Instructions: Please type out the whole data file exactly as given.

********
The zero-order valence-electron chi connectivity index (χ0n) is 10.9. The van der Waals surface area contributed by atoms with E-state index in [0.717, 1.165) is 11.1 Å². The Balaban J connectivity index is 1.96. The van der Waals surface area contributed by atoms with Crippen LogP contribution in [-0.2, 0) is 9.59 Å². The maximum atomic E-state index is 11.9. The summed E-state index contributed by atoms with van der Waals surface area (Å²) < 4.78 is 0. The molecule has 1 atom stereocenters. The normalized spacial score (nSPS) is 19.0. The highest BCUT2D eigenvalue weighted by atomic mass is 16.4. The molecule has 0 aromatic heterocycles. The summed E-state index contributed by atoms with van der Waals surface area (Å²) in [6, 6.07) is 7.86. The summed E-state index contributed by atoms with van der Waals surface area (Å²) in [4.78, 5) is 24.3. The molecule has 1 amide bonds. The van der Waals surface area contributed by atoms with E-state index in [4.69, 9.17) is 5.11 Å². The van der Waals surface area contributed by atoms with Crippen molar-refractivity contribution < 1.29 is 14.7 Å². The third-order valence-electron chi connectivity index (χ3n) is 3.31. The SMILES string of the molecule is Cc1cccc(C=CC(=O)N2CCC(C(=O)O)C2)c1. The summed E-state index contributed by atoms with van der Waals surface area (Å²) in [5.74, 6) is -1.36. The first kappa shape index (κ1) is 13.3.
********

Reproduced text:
The zero-order valence-electron chi connectivity index (χ0n) is 10.9. The van der Waals surface area contributed by atoms with E-state index in [0.717, 1.165) is 11.1 Å². The Balaban J connectivity index is 1.96. The van der Waals surface area contributed by atoms with Crippen LogP contribution in [-0.2, 0) is 9.59 Å². The maximum atomic E-state index is 11.9. The summed E-state index contributed by atoms with van der Waals surface area (Å²) < 4.78 is 0. The molecule has 1 atom stereocenters. The normalized spacial score (nSPS) is 19.0. The highest BCUT2D eigenvalue weighted by atomic mass is 16.4. The molecule has 0 aromatic heterocycles. The summed E-state index contributed by atoms with van der Waals surface area (Å²) in [6, 6.07) is 7.86. The summed E-state index contributed by atoms with van der Waals surface area (Å²) in [4.78, 5) is 24.3. The molecule has 1 amide bonds. The van der Waals surface area contributed by atoms with E-state index in [4.69, 9.17) is 5.11 Å². The van der Waals surface area contributed by atoms with Crippen molar-refractivity contribution < 1.29 is 14.7 Å². The third-order valence-electron chi connectivity index (χ3n) is 3.31. The SMILES string of the molecule is Cc1cccc(C=CC(=O)N2CCC(C(=O)O)C2)c1. The summed E-state index contributed by atoms with van der Waals surface area (Å²) in [5.74, 6) is -1.36. The first kappa shape index (κ1) is 13.3.